diddy

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English[edit]

Pronunciation[edit]

Etymology 1[edit]

Variant of titty. Attested from the late eighteenth century.

Noun[edit]

diddy (plural diddies)

  1. (slang) A woman's breast.
    • 1911, Joseph Campbell, Mearing Stones[1]:
      It’s what they call a roany bush. Well, it’s green now, but in a month’s time it’ll be as red as a fox’s diddy, and you wouldn’t know it for berries growing all over it.
    • 2015, Martha Long, Run, Lily, Run, →ISBN, page 155:
      They always have a big belly or a new babby hidden inside the shawl suckin on her diddy.
    • For more examples of usage of this term, see Citations:diddy.
  2. (informal, Ireland, Britain) A fool, a tit.
    • 2004 September 9, Iain McFadzen, “Remake of Taxi pissing me off”, in CGTalk[2]:
      Hell, I almost regret editing out my original miss-spelling of the word 'literacy', since your sense of humour seems to be in need of some assistance, and that would have been a classic, one-off opportunity not only to make me look a right diddy, but to finally prove that Americans do understand irony.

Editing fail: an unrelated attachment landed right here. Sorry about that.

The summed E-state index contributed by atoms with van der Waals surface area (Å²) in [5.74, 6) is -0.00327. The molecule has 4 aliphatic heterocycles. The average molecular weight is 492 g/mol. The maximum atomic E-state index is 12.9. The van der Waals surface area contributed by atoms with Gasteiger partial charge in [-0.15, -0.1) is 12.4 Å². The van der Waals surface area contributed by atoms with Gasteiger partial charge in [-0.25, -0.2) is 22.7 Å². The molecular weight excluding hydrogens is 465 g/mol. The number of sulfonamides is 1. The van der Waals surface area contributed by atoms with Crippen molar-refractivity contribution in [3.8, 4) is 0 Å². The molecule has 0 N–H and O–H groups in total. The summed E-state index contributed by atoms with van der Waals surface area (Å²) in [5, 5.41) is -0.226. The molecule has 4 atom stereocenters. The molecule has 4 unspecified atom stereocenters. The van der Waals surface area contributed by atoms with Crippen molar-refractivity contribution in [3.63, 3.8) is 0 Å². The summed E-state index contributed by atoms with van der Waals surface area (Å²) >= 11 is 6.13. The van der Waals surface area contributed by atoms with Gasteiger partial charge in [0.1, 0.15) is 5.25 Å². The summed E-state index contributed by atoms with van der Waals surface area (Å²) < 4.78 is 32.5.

Adjective[edit]

diddy (comparative diddier, superlative diddiest)

  1. (Britain, informal) very small, tiny
    • 1894, R. Brimley Johnson (ed.), Popular British Ballads Ancient and Modern[3], “Robbie Tamson’s Smiddie”:
      Me mither mend't me auld breeks, / But ay! but they were diddy;
    • 2013, Angela Woolfe, The Surprising Life of Charlie Glass (size 18 and a Bit), →ISBN, page 380:
      There's a pear orchard, and a knot garden, and a diddy little lake that's just big enough to swim in . . . hey, if the weather stays like this, we can have a dip tomorrow.
    • For more examples of usage of this term, see Citations:diddy.
Synonyms[edit]

see Thesaurus:tiny

Etymology 2[edit]

Likely from Romani didikai; compare didicoy.

Noun[edit]

diddy (plural diddies)

  1. (Britain, slang) A gypsy.
    • 1943, Journal of the Gypsy Lore Society, page 82:
      Real Gypsies despise them and call them ' diddikais — dirty diddies,' and half the sins laid at their door have been committed by these diddikais.
    • 2011, Mary Ellen Dennis, The Greatest Love on Earth, →ISBN, page 90:
      Last month a diddy told my fortune.
    • 2012, Curtis Evans, Masters of the "Humdrum" Mystery, →ISBN:
      To the typical genre reader a diddy would be, to borrow a term from John Dickson Carr, below suspicion.